As the solar panel industry dusts itself off from a long-anticipated glut in 2009, another green technology — large format lithium-ion batteries designed for transportation and grid storage applications — could be edging toward overcapacity.
According to market forecasts from Lux Research, global sales for these batteries will reach about $3.7 billion (6.3 gigawatt-hours) in 2015. Production capacity in that year, however, could be nearly triple that amount, with companies equipped with capacity to supply 18.2 gigawatt-hours, for some $10.7 billion if they were all sold. Lux senior analyst Jacob Grose told me in an email, “We are definitely predicting a Li-ion glut coming.”
Given the number of companies planning to break ground this year on new lithium-ion battery manufacturing facilities (see our map of the U.S. green car battery buildout), or expand existing facilities, John Gartner of Pike Research (which pegs the global lithium-ion battery market for transportation applications alone at $7.9 billion and 16.9 gigawatt-hours in 2015) anticipates we could start to see excess capacity starting in 2012. “How much of this capacity is actually used, that’s an open question,” he said, but supply could outpace demand by 2012 as well.
“Battery manufacturers are preparing for a best case scenario,” said Gartner, noting that quite a bit of uncertainty remains. “The financing isn’t all in place. They probably won’t live up to some of their own expectations, mainly in the U.S.,” as opposed to Japan and South Korea’s battery giants that already have commercial-scale manufacturing operations.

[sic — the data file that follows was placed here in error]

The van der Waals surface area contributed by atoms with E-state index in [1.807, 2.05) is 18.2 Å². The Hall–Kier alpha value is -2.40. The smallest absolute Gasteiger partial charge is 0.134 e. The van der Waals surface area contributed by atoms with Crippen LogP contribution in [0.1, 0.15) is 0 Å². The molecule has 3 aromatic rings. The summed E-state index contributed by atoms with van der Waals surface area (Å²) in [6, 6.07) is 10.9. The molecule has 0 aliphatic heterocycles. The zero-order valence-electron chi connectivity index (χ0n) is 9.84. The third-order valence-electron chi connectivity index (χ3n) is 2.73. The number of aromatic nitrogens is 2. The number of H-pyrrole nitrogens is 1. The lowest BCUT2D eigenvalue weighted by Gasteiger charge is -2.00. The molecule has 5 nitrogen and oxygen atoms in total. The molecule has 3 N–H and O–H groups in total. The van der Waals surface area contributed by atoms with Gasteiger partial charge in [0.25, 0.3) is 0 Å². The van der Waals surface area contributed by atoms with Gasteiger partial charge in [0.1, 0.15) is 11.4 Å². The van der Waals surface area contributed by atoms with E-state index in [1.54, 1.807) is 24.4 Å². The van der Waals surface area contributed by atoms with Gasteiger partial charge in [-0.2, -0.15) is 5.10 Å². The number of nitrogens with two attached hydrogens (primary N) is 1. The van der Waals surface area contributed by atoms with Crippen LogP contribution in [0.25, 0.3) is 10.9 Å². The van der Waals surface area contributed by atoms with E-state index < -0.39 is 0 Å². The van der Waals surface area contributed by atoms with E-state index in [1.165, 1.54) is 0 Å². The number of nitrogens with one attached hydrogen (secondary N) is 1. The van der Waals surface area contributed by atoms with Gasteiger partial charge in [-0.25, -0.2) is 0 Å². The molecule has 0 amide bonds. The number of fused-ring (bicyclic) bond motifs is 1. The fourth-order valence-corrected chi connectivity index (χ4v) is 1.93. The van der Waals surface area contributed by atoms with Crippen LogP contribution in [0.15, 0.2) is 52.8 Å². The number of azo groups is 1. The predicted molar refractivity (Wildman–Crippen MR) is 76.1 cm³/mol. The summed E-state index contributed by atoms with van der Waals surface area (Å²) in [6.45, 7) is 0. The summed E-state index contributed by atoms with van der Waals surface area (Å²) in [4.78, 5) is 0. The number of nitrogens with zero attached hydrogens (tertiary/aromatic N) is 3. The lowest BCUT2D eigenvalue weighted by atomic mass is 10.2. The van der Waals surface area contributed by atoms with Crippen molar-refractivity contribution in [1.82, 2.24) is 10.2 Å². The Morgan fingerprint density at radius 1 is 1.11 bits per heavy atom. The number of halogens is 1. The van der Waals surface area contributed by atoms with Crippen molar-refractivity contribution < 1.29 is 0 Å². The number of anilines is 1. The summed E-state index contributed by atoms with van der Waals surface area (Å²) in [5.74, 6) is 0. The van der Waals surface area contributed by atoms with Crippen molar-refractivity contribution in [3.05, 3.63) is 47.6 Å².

Not everyone anticipates a looming battery glut. Oliver Hazimeh of the consulting group PRTM said today that while his firm does not expect “any significant overcapacities in the next few years” for the sector as a whole, individual suppliers may find themselves with unused production lines as automakers search for their groove in the EV business. Original equipment manufacturers, or OEMs, said Hazimeh, may “re-source” or change their battery supply agreements.
For young battery companies in the U.S., Gartner commented in an interview today that excess capacity could present a major hurdle in the coming years. A123Systems and other U.S. battery developers planning to build out new plants in the next few years (some of them with ambitious production goals tied to government funding), “are not sitting on a lot of cash,” noted Gartner. “Once they establish that manufacturing, they need to be instantly generating revenue.”
“Everyone will have their own estimates of future market demand and production capacity,” said Maurice Gunderson of venture capital firm CMEA Ventures. So while declining to offer specific projections, Gunderson told us this week he thinks it’s “likely that the current rate at which battery production capacity is being built will exceed the growth of demand, and so temporary overcapacity will result at some point in the future.”
But you know what? That’s not such a bad thing, he said. “Production capacity growth will slow, and demand will have a chance to catch up.”
It’s a pattern Silicon Valley has seen before. “We see this in many fast-growing industries,” said Gunderson, offering solar, disk drives and semiconductors as examples. “It’s not unique to energy, nor is it a fatal flaw in a new industry. In fact, it’s a natural consequence when supply and demand are both growing very fast.”
Asked if this trend is informing CMEA’s investment strategies at all, Gunderson said no, for the time being, “because we believe an oversupply condition is several years away.”
Photo credit General Motors
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